Site location is one. I think it’s a really important one that we’re able to fix. I’ve been in too many conversations where researchers have said, “Oh, that’s outside the purview of industry or us being able to fix that.” And it’s like, no, that literally is you’re selecting where you’re going to stand up a site. That is totally adjustable if you’re willing to invest in the long game of building infrastructure in communities.
And I think that’s something that we highlight in the report, that the research enterprise right now is very cyclical. The way the marketplace for research is very focused on three-year, five-year—these research cycles that really de-incentivize long term investments in building community partnerships and infrastructure for research. We have to keep that in mind and rethink what that looks like and highlighting incentives, for example, and different ways of funding research infrastructure. I think you see certain movement towards that with the work of PCORI and others really looking at funding community participatory-based research. And so I think that site selection and infrastructure is really critical.
But I also think awareness. Part of infrastructure and site selection means expanding what researchers look like. That word of mouth through your provider, especially if you’re going to something like a federally qualified health center or safety net provider, so that those providers are aware of research opportunities and are part of research teams, and so they can recommend to their patients trial opportunities.
We know from research that Black, Latino, Asian American, American Indian individuals are just as likely, if not more likely than non-Hispanic white Americans to express a willingness to participate in research if they’re asked, if they knew that it was a possibility and opportunity for them. And a lot of that comes down to those issues that you talked about: provider awareness, access to health insurance. I think it’s a lot of factors that influence whether or not someone is able to participate in research that too often are put under the rug and re-conceptualize research participation and put it all on the shoulders of the participant, and not recognizing the role that the ecosystem and the research enterprises has to play in addressing those structural barriers.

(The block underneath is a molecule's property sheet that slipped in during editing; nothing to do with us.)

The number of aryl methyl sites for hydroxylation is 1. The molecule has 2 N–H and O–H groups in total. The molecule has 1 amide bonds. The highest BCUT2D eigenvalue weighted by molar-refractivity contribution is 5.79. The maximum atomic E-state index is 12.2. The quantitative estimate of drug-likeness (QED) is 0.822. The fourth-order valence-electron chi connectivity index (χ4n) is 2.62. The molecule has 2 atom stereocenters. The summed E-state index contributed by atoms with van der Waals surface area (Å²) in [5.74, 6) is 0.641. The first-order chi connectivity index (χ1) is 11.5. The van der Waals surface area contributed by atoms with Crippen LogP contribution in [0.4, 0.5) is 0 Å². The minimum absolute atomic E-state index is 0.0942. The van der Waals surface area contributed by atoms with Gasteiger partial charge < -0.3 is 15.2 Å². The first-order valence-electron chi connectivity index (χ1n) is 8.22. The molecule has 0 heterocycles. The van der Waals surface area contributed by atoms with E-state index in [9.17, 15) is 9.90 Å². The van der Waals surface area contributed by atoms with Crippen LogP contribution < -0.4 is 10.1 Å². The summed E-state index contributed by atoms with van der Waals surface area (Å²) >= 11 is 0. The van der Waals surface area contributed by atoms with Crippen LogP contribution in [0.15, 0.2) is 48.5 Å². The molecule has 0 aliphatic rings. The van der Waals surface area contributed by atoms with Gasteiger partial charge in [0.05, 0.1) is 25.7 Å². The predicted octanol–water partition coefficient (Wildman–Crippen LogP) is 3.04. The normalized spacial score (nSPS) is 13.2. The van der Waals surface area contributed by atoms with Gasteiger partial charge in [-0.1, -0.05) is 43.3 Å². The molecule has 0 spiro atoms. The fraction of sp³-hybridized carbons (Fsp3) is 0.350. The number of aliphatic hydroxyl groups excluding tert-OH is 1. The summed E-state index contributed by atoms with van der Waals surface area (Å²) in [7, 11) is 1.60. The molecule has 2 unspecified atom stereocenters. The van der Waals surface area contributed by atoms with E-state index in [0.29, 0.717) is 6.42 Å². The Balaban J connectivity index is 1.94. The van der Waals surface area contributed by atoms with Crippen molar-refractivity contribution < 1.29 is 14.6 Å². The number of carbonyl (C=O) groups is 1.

Coronado: I think that in the report, what we really demonstrated is that it’s a really multi-level issue. At the individual level, I think that individuals may not be aware that there’s a clinical trial that they could participate in. There could be differential awareness. And I think, as Jason mentioned, there certainly is differential invitation, and that can be because study materials aren’t translated into the language that people speak, that could be because the requirements or the criteria for inclusion in a study may be restrictive. It may require that the participants go in on a Wednesday at 10:00, but the patient can’t get time off work or needs childcare or has a number of other logistical challenges in meeting the study requirements. And then I think, as you mentioned earlier, there certainly are often some cost implications. And I know that the report focused on reducing the barriers to patients really getting that additional care that they might need as part of a research study.
Resendez: I think that Gloria brings up two really important points, one around language accessibility. How are we enabling folks that prefer to receive health information in a language other than English to access research? When we looked at clinicaltrials.gov, for example, which is the number one repository for federally funded research in this country, what we found was it’s 1) really difficult to navigate and get updated information, but 2) that there’s no way to search for trials by language, which I think is really unfortunate because we know that lots of individuals are non-English speakers or preferred to receive health information in a language other than English, yet we see the majority of trials in the Alzheimer’s community, for example, the majority of trials require participants to be English speakers. And if you don’t speak English, then you’re out of luck when it comes to accessing Alzheimer’s research, for the most part.
And it’s actually built into inclusion criteria. You’re excluded if you don’t meet that language requirement. However, there are many trials, and COVID was a good example, as one of the innovations of COVID where they were intentional about ensuring that non-English speakers were able to participate in research. That means study protocols were translated and developed, you had site coordinators and researchers that were able to communicate with folks in a language other than English. But that’s not the norm, that’s the exception. So you really have to look at language accessibility as part of this as well.